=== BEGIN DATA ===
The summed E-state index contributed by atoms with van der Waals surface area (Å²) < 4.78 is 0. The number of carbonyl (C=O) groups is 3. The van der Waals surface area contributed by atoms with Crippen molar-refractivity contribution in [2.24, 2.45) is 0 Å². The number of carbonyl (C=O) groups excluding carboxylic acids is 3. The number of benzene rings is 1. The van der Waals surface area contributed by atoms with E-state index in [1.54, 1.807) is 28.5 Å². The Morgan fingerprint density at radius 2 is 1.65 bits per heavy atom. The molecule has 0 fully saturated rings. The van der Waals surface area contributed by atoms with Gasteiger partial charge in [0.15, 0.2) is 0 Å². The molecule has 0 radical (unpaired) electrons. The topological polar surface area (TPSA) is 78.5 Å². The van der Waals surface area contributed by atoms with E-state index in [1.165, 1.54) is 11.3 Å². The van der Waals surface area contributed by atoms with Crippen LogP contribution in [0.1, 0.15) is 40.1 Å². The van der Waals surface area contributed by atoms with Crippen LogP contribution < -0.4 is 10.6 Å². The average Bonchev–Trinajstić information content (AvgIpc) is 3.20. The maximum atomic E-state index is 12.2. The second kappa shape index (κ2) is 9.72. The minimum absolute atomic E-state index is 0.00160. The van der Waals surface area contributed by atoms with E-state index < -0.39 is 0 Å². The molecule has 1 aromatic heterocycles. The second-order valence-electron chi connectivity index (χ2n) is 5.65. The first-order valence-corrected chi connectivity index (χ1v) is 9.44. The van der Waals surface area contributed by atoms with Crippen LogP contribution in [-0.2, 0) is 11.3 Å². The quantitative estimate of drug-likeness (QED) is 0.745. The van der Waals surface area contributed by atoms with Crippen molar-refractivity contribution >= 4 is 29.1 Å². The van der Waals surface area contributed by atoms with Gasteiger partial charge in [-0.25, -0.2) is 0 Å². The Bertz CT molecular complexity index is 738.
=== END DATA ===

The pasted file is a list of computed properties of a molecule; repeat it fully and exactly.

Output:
The summed E-state index contributed by atoms with van der Waals surface area (Å²) < 4.78 is 0. The number of carbonyl (C=O) groups is 3. The van der Waals surface area contributed by atoms with Crippen molar-refractivity contribution in [2.24, 2.45) is 0 Å². The number of carbonyl (C=O) groups excluding carboxylic acids is 3. The number of benzene rings is 1. The van der Waals surface area contributed by atoms with E-state index in [1.54, 1.807) is 28.5 Å². The Morgan fingerprint density at radius 2 is 1.65 bits per heavy atom. The molecule has 0 fully saturated rings. The van der Waals surface area contributed by atoms with Gasteiger partial charge in [0.15, 0.2) is 0 Å². The molecule has 0 radical (unpaired) electrons. The topological polar surface area (TPSA) is 78.5 Å². The van der Waals surface area contributed by atoms with E-state index in [1.165, 1.54) is 11.3 Å². The van der Waals surface area contributed by atoms with Crippen LogP contribution in [0.1, 0.15) is 40.1 Å². The van der Waals surface area contributed by atoms with Crippen LogP contribution < -0.4 is 10.6 Å². The average Bonchev–Trinajstić information content (AvgIpc) is 3.20. The maximum atomic E-state index is 12.2. The second kappa shape index (κ2) is 9.72. The minimum absolute atomic E-state index is 0.00160. The van der Waals surface area contributed by atoms with E-state index < -0.39 is 0 Å². The molecule has 1 aromatic heterocycles. The second-order valence-electron chi connectivity index (χ2n) is 5.65. The first-order valence-corrected chi connectivity index (χ1v) is 9.44. The van der Waals surface area contributed by atoms with Crippen LogP contribution in [-0.2, 0) is 11.3 Å². The quantitative estimate of drug-likeness (QED) is 0.745. The van der Waals surface area contributed by atoms with Crippen molar-refractivity contribution >= 4 is 29.1 Å². The van der Waals surface area contributed by atoms with Gasteiger partial charge in [-0.25, -0.2) is 0 Å². The Bertz CT molecular complexity index is 738.